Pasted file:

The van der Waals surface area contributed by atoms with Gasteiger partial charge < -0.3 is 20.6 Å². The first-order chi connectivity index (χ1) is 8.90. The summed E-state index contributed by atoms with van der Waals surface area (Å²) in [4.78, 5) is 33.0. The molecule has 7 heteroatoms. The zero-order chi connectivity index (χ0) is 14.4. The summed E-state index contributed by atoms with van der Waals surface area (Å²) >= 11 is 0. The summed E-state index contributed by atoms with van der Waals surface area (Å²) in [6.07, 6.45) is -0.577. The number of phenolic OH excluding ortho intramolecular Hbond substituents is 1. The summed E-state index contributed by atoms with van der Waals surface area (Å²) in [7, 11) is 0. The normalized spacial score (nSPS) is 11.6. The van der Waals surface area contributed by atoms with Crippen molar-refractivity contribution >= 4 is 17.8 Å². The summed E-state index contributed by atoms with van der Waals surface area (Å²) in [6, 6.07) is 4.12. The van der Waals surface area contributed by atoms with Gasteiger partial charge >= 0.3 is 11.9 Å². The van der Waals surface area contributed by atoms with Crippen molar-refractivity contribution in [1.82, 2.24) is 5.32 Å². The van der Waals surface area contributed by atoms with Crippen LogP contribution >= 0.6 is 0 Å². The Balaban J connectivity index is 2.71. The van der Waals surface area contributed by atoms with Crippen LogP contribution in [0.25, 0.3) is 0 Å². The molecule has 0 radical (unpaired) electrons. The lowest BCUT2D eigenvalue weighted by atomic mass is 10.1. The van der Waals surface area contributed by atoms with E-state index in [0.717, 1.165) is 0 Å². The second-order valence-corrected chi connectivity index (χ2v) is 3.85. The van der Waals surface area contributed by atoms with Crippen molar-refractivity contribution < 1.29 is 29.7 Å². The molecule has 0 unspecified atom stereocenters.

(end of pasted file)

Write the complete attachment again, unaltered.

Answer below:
The van der Waals surface area contributed by atoms with Gasteiger partial charge < -0.3 is 20.6 Å². The first-order chi connectivity index (χ1) is 8.90. The summed E-state index contributed by atoms with van der Waals surface area (Å²) in [4.78, 5) is 33.0. The molecule has 7 heteroatoms. The zero-order chi connectivity index (χ0) is 14.4. The summed E-state index contributed by atoms with van der Waals surface area (Å²) >= 11 is 0. The summed E-state index contributed by atoms with van der Waals surface area (Å²) in [6.07, 6.45) is -0.577. The number of phenolic OH excluding ortho intramolecular Hbond substituents is 1. The summed E-state index contributed by atoms with van der Waals surface area (Å²) in [7, 11) is 0. The normalized spacial score (nSPS) is 11.6. The van der Waals surface area contributed by atoms with Crippen molar-refractivity contribution >= 4 is 17.8 Å². The summed E-state index contributed by atoms with van der Waals surface area (Å²) in [6, 6.07) is 4.12. The van der Waals surface area contributed by atoms with Gasteiger partial charge >= 0.3 is 11.9 Å². The van der Waals surface area contributed by atoms with Crippen molar-refractivity contribution in [1.82, 2.24) is 5.32 Å². The van der Waals surface area contributed by atoms with Crippen LogP contribution >= 0.6 is 0 Å². The Balaban J connectivity index is 2.71. The van der Waals surface area contributed by atoms with Crippen LogP contribution in [0.25, 0.3) is 0 Å². The molecule has 0 radical (unpaired) electrons. The lowest BCUT2D eigenvalue weighted by atomic mass is 10.1. The van der Waals surface area contributed by atoms with E-state index in [0.717, 1.165) is 0 Å². The second-order valence-corrected chi connectivity index (χ2v) is 3.85. The van der Waals surface area contributed by atoms with Crippen molar-refractivity contribution < 1.29 is 29.7 Å². The molecule has 0 unspecified atom stereocenters.